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Inland Revenue

Tax Policy

PUBLISHED 18 April 2013

Update on BEPS work

The Minister of Revenue released an officials’ report on work to address the issue of taxing large multinationals and Base Erosion and Profit Shifting (BEPS). For more information see the Minister’s media statement and the report.

Hon Peter Dunne
Minister of Revenue

Media statement

18 April 2013

Dunne: multinationals tax report shows NZ on track

The latest report on international progress in reviewing the taxation of multinationals shows New Zealand is well placed on the issue, Revenue Minister Peter Dunne said today.

The Treasury and Inland Revenue officials’ report on the OECD’s base erosion and profit shifting (BEPS) work takes stock of New Zealand’s rules and provides an update on its continuing work.

“It is almost universally accepted that this is a global issue that requires – and is getting – a global response, but my determination is that New Zealand drives that hard and is to the forefront of the work, and that is happening,” Mr Dunne said.

“This report certainly gives me confidence that we are strongly in that mix and contributing. Our tax laws are at or above world standards,” he said.

Mr Dunne said that the multinationals tax issue is not new and current global concerns have arisen due to a range of factors.

”There has been a worldwide trend towards lower company tax rates – and this includes New Zealand – as economies look to encourage business, but it has also included growing mismatches between different countries’ tax systems.

“Multinationals often do not pay tax in the countries where they are headquartered, owned, or where their business is done because of deficiencies in domestic laws and the application of tax treaties.

“Many countries, including New Zealand and other OECD nations, only tax foreign companies on activities that they actually perform in their countries and multinationals have exploited these differences to minimise their global tax liabilities.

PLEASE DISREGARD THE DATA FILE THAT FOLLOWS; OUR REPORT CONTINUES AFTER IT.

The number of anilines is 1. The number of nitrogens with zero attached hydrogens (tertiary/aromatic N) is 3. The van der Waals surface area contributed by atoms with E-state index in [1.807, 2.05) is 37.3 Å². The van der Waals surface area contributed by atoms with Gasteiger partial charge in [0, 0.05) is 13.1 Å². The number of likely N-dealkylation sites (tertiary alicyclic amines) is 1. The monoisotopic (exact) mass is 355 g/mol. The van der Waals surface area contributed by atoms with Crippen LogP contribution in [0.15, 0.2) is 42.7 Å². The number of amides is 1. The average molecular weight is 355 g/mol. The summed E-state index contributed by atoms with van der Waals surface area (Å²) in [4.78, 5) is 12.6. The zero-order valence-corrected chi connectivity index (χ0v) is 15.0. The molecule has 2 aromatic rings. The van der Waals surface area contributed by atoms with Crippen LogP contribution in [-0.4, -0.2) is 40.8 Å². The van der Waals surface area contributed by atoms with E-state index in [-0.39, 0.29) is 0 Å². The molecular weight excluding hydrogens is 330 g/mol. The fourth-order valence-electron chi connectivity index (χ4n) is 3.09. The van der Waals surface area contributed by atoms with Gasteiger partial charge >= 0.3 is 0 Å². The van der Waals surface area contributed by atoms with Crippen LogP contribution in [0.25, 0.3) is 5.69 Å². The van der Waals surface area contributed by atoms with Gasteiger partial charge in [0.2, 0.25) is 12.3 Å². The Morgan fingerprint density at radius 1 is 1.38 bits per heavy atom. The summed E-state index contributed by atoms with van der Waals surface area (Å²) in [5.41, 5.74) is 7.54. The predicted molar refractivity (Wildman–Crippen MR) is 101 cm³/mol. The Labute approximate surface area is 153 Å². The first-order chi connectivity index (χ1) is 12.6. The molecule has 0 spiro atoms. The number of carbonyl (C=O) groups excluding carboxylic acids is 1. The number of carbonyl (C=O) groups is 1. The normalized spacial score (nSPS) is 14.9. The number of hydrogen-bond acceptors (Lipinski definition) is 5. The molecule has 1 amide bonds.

“So the root of the problem lies in how nations work, or fail to work together – and that is why the answer is the global response that New Zealand is involved in working towards,” Mr Dunne said.

He said New Zealand, like every other country, still has a responsibility to ensure its own domestic tax rules are sound.

“And our tax laws are strong. We have always sought to protect our taxation rights and we act quickly to address problems with our rules as they arise.

“New Zealand has a vigilant and responsive approach to tax issues,” he said.

“On the policy side, actions include introducing the bank minimum equity rules, re-characterisation of stapled stock, elimination of conduit, and tightening of the thin capitalisation rules.

“And we continue to propose changes where necessary, as with the recently released officials’ issues paper on thin capitalisation.”

Mr Dunne said the ongoing OECD work will help highlight areas where New Zealand can further strengthen its domestic laws.

Transparency of the New Zealand tax affairs of multi-nationals doing business here is also an issue worth considering, Mr Dunne said.

Australia has proposed that the Australian tax affairs of large multi-nationals should be made public in a simplified way.

”Such a move, in itself, is not a complete solution as there are many factors to consider.

“Taxes paid may be high or low in comparison to turnover for any number of reasons, but I have tax officials monitoring the Australian proposals very closely,” Mr Dunne said.

He said that the Government will continue with its two-pronged approach to the issue; participating in international efforts particularly, while working on further strengthening domestic rules.

The officials report can be found at


Mark Stewart | Press Secretary | Office of Hon Peter Dunne
Cell +64 21 243 6985